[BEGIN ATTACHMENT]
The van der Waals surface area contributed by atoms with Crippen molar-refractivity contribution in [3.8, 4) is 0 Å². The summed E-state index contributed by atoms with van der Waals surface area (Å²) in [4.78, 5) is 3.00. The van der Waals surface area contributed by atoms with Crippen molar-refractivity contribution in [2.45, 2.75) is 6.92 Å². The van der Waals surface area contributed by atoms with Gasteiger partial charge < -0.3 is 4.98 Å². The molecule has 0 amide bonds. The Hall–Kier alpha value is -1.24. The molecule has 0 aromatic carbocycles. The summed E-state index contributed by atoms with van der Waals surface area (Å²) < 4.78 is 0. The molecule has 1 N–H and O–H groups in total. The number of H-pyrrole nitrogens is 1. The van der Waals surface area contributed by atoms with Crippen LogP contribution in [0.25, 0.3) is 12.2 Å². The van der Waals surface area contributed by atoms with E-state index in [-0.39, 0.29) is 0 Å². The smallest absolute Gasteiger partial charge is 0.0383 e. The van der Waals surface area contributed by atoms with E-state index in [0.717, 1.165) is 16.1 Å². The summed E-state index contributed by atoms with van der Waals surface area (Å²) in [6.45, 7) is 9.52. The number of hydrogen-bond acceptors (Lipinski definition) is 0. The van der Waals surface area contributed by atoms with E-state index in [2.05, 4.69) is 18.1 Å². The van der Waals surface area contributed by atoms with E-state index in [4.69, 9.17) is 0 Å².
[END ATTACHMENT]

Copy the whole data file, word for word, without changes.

The van der Waals surface area contributed by atoms with Crippen molar-refractivity contribution in [3.8, 4) is 0 Å². The summed E-state index contributed by atoms with van der Waals surface area (Å²) in [4.78, 5) is 3.00. The van der Waals surface area contributed by atoms with Crippen molar-refractivity contribution in [2.45, 2.75) is 6.92 Å². The van der Waals surface area contributed by atoms with Gasteiger partial charge < -0.3 is 4.98 Å². The molecule has 0 amide bonds. The Hall–Kier alpha value is -1.24. The molecule has 0 aromatic carbocycles. The summed E-state index contributed by atoms with van der Waals surface area (Å²) < 4.78 is 0. The molecule has 1 N–H and O–H groups in total. The number of H-pyrrole nitrogens is 1. The van der Waals surface area contributed by atoms with Crippen LogP contribution in [0.25, 0.3) is 12.2 Å². The van der Waals surface area contributed by atoms with E-state index in [-0.39, 0.29) is 0 Å². The smallest absolute Gasteiger partial charge is 0.0383 e. The van der Waals surface area contributed by atoms with E-state index in [0.717, 1.165) is 16.1 Å². The summed E-state index contributed by atoms with van der Waals surface area (Å²) in [6.45, 7) is 9.52. The number of hydrogen-bond acceptors (Lipinski definition) is 0. The van der Waals surface area contributed by atoms with E-state index in [2.05, 4.69) is 18.1 Å². The van der Waals surface area contributed by atoms with E-state index in [4.69, 9.17) is 0 Å².